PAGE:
Older Ship Engines Concern MOU Inspectors, But Who’s to Blame?

By George Backwell at February 21, 2014 23:51
Filed Under: General, Marine Diesel Engines

More than half of all ship detentions involved ships of 20 years or more in age according to preliminary results from the recent Concentrated Inspection Campaign (CIC) on Propulsion and Auxiliary Machinery in the Paris MoU region. Problem areas included the propulsion of the main engine, cleanliness of the engine room and emergency source of power/emergency generator.

There is a saying that research confirms what you already knew, and the essential inspection finding that things are more often not as they ought to be in an older engine room than in a more modern one is no exception to that rule. Why that should be so is not pointed up in the CIC preliminary report, so we’ll circle around that question here.

Cleanliness is next to …
There’s no excuse for badly maintained and dirty machinery in dirty engine room compartments –  no matter what the age of the ship – but far more time and effort is needed to keep them up to the mark. Sleeves have to be kept rolled up to avoid compromising the safety of the whole ship: according to classification society DNV GL casualty statistics, more than 60% of all engine room fires have been initiated by oil of one kind or another, fuel, lube or hydraulic fluid, coming into contact with a hot spot. The photo below taken aboard a Port State Control detained ship qualifies as a fair example of a marine accident waiting to happen.

Main engine detail bulk carrrier (keel laid 1980): Photo courtesy office of Paris MOU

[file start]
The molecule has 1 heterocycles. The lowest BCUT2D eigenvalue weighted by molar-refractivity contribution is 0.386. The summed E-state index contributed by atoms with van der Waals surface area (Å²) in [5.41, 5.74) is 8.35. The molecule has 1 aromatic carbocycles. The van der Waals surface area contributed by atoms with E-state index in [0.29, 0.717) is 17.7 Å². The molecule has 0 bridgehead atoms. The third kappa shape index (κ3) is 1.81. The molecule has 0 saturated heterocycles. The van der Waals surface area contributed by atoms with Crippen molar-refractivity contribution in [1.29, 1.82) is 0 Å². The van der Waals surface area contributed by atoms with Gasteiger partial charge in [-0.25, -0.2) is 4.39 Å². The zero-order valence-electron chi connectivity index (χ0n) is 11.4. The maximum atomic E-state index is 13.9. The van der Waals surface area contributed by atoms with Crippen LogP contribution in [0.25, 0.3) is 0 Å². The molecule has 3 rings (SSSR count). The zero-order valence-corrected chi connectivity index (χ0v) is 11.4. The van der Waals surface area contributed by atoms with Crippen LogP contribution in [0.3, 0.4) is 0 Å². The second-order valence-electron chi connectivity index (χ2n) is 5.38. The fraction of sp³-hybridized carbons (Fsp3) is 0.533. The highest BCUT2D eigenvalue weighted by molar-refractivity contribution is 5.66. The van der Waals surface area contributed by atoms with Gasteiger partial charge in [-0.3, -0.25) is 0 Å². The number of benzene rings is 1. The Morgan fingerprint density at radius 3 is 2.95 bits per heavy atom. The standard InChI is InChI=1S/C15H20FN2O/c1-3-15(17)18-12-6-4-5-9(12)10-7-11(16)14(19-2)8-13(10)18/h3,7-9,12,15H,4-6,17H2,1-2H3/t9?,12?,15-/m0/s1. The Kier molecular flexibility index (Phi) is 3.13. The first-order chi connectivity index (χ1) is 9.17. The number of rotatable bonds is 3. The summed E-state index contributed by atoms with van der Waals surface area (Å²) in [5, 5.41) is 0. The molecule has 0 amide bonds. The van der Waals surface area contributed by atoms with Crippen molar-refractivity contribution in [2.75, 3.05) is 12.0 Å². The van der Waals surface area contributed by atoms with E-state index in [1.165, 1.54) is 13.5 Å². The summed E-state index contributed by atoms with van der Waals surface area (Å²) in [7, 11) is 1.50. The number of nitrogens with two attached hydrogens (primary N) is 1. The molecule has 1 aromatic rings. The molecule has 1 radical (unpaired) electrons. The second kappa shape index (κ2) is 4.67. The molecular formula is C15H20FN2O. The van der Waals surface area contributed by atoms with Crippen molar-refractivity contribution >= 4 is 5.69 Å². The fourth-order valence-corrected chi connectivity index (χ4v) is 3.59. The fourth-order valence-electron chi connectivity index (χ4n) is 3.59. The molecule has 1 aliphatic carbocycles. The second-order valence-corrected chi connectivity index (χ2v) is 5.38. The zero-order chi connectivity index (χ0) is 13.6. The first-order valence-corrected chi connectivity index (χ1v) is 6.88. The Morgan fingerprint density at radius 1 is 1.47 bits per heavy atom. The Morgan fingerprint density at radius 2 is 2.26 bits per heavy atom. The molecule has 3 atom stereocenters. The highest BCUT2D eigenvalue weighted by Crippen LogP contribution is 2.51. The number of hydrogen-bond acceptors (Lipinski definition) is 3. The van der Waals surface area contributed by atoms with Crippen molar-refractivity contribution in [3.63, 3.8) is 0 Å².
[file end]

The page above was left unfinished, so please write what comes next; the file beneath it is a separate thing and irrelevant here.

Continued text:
Marine diesels are long-lived
There seems little excuse for owners unwilling to spend on maintenance and correct operation of engine plant, as marine engines have no ‘built-in obsolescence’, on the contrary the major manufacturers are fiercely competitive and work constantly to extend the durability of components, the periods between major overhauls, and to simplify operation and maintenance.

Such was evidenced in 2009 when the European Union approved the ‘Hercules-Beta Project’ which was a major international cooperative effort by major engine builders to maximise fuel efficiency, and to develop future generations of optimally efficient and clean marine diesel engines.

Propulsion and Auxiliary Machinery CIC Analysis
Richard Schiferli, Secretary-General Paris MoU on Port State Control informs that the detailed results of the September/November of 2013 campaign will be further analysed and findings will be presented to the 47th meeting of the Port State Control Committee in May 2014, after which the report will be submitted to the International Maritime Organization.

The CIC preliminary report can be accessed via: https://www.parismou.org/preliminary-results-cic-propulsion-and-auxiliary-machinery

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